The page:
I recently finished up the last season of The Crown and it got me thinking about change and the natural tendency of the human brain to cling on to personal convictions; its aging inability to form new connections and evolve with time. Specifically, I was ruminating about how the queen (as depicted by the show’s writers and producers) refused or was unable to reconsider her convictions and way of being to accept the changes of the current times. For instance, being so steadfast and determined on the necessity of the royal yacht being renovated when, clearly, the population of England was not down to pay for that luxury. We can just spiral into a psychological rabbit hole considering all the factors surrounding what The Crown is presenting, so in order to get to my point, I will throw out my other thought of late: How do I keep my mind elastic like I try to keep my body elastic through yoga? Is it possible?
According to an article in Science1, there are a number of reasons why we start to be “set-in-our-ways”, so to speak, and why we cling more to the past and those stored memories. While I am far, far from an expert on such a topic, my take from it was that our “speed of processing” plummets; it becomes harder to recall long-term memory (think “tip-of-the-tongue” phenomenon); source memory begins to fail; working-memory – “mental horsepower: the raw mental energy to take in and manipulate information"1 – crashes; and attention switching and suppression declines, etc., etc. In a nutshell, it seems that much of the work done by the prefrontal lobes doesn’t get done as we age, or just slows down to quite a low rate as compared to those that are decades younger. However, studies have shown that we do become more emotionally stable and positive as we grow older, so that is awesome.
I often attribute my mode of transportation – a Vespa scooter – as a largely contributing factor to my frustrations of immediacy, of speed, in our society. Just this week alone, I have come close to witnessing six head-on collusions due to the driver of a large vehicle’s need to get around me and to where they are going “right *now*” and completely disregarding the oncoming drivers desire to continue living. But the thing is, I too am subject to that sense of speed, annoyance and personal immediacy as soon as I set butt into the seat of my Scion IQ. It is as if any existence outside of my little box fails disappears and I simply *must* get to the co+op and buy bananas. On my scooter, I have no choice but to be slower and much more aware of my surroundings. However, I often take a step back and attribute that slowed down feeling to age. We live in a society and world which places so much importance on the immediacy to things - Amazon purchases, responses in conversation, iced matcha lattes, large scale policy changes – that we are blinded to the importance of taking time to get things done and allowing ourselves to fall into our default mode network, which allows us to reframe our ideas, generate new ones and process information in the broader scale necessary in making a well-informed conclusion or hypothesis.2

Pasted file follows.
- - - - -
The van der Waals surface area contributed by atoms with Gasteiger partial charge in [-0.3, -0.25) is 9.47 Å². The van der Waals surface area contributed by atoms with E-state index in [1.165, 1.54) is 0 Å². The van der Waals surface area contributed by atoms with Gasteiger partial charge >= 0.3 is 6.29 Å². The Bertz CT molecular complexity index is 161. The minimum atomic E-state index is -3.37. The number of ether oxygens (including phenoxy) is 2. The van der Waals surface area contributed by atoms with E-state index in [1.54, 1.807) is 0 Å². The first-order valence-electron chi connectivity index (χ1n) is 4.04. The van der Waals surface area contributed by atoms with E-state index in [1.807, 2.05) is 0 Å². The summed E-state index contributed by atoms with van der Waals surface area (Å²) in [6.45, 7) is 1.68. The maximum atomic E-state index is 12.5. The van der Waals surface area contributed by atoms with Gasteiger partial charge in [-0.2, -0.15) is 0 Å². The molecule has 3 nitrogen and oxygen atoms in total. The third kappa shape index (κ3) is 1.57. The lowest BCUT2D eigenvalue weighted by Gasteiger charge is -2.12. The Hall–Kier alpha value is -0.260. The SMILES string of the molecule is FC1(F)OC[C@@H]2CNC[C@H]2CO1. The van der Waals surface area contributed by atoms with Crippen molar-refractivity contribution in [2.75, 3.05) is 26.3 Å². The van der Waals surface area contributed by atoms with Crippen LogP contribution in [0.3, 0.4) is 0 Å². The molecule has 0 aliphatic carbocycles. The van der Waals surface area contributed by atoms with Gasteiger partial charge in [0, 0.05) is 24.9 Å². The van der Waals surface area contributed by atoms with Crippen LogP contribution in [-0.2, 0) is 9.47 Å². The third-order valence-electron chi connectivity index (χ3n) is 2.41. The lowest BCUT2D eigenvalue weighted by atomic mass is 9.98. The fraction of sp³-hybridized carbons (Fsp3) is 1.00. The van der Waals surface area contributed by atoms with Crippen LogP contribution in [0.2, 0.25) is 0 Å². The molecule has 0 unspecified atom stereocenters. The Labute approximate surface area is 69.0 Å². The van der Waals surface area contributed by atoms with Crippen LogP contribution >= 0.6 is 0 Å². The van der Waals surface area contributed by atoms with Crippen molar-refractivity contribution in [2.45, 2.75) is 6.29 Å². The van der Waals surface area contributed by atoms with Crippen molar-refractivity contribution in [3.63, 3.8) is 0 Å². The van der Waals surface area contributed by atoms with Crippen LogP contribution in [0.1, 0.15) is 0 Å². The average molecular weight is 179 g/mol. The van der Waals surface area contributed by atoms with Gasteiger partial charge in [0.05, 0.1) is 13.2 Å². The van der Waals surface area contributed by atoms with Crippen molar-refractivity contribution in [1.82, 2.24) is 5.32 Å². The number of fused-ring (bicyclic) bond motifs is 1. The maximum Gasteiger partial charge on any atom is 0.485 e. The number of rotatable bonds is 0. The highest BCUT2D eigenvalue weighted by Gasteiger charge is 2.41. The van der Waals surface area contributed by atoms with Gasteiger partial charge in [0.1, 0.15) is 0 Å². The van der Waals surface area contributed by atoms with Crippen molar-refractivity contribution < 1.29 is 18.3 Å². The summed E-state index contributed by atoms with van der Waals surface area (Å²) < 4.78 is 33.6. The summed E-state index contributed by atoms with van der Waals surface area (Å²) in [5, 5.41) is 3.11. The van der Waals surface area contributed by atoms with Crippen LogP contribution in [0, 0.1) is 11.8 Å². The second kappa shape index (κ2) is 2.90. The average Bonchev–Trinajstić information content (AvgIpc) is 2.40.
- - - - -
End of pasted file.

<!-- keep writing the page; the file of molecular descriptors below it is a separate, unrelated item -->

Discussing my fear of my calcifying mind with my parents, my father mentioned that his belief that one of the activities to keeping that rut of thinking from becoming too deep that at an older age our wheels are stuck (though, according to scientists, the aging mind and its plummeting in operation is inevitable and I have accepted that) was continuing to keep your reading intake broad and varying; openly diving into works of words that is not quite in line with one’s own convictions. I agree with him. I also believe that during that act of reading a long-form piece of literature also provided us with the space to fall out of our conscious mind and into our default mode networks. It slows us down, removes the distractions flashing at us and allows us to dip into that default mode network thinking. It provides us with the space and time to intake information and ideas and reframe our thinking and perception of the world and its inhabitants. It helps us to keep our mind more elastic and fluid in thinking. It helps us from being steadfast in our belief that spending the countries taxes on renovating a royal yacht may not be the best allocation of funds, but that doesn’t mean that we don’t appreciate all that the person who holds that belief has done for us.
So, I suppose I shall end with my same, monotonous salutation: Keep reading; keep your mind flexible.
-Samantha Hanchett, Marketing + Outreach Coordinator
*Please note that the opinions of “Thoughts” are just that and do not necessarily represent the views of the Thomas County Public Library.
1Laura Helmuth. “All in Your Mind.” Science of Aging Knowledge Environment, vol. 2003, issue 8, 2003, pg. ns3.
2Leonard Mlodinow. “Your Elastic Mind.” Psychology Today, 07 April 2018.